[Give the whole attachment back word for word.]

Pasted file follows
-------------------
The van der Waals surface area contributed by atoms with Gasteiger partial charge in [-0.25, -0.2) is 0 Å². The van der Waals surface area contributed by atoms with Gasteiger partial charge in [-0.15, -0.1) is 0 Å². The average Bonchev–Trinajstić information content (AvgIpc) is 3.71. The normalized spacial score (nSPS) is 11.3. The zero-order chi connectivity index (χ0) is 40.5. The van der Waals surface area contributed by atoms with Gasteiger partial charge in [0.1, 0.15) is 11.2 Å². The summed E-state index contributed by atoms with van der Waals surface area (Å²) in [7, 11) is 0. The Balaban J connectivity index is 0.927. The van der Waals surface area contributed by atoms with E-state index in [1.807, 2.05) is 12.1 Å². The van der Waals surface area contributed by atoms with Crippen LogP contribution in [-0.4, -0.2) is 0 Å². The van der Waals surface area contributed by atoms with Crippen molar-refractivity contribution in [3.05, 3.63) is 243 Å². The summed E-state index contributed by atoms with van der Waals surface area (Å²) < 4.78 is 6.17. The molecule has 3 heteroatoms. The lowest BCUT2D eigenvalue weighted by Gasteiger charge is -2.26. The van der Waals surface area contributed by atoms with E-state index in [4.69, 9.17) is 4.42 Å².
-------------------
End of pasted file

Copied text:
The van der Waals surface area contributed by atoms with Gasteiger partial charge in [-0.25, -0.2) is 0 Å². The van der Waals surface area contributed by atoms with Gasteiger partial charge in [-0.15, -0.1) is 0 Å². The average Bonchev–Trinajstić information content (AvgIpc) is 3.71. The normalized spacial score (nSPS) is 11.3. The zero-order chi connectivity index (χ0) is 40.5. The van der Waals surface area contributed by atoms with Gasteiger partial charge in [0.1, 0.15) is 11.2 Å². The summed E-state index contributed by atoms with van der Waals surface area (Å²) in [7, 11) is 0. The Balaban J connectivity index is 0.927. The van der Waals surface area contributed by atoms with E-state index in [1.807, 2.05) is 12.1 Å². The van der Waals surface area contributed by atoms with Crippen LogP contribution in [-0.4, -0.2) is 0 Å². The van der Waals surface area contributed by atoms with Crippen molar-refractivity contribution in [3.05, 3.63) is 243 Å². The summed E-state index contributed by atoms with van der Waals surface area (Å²) < 4.78 is 6.17. The molecule has 3 heteroatoms. The lowest BCUT2D eigenvalue weighted by Gasteiger charge is -2.26. The van der Waals surface area contributed by atoms with E-state index in [4.69, 9.17) is 4.42 Å².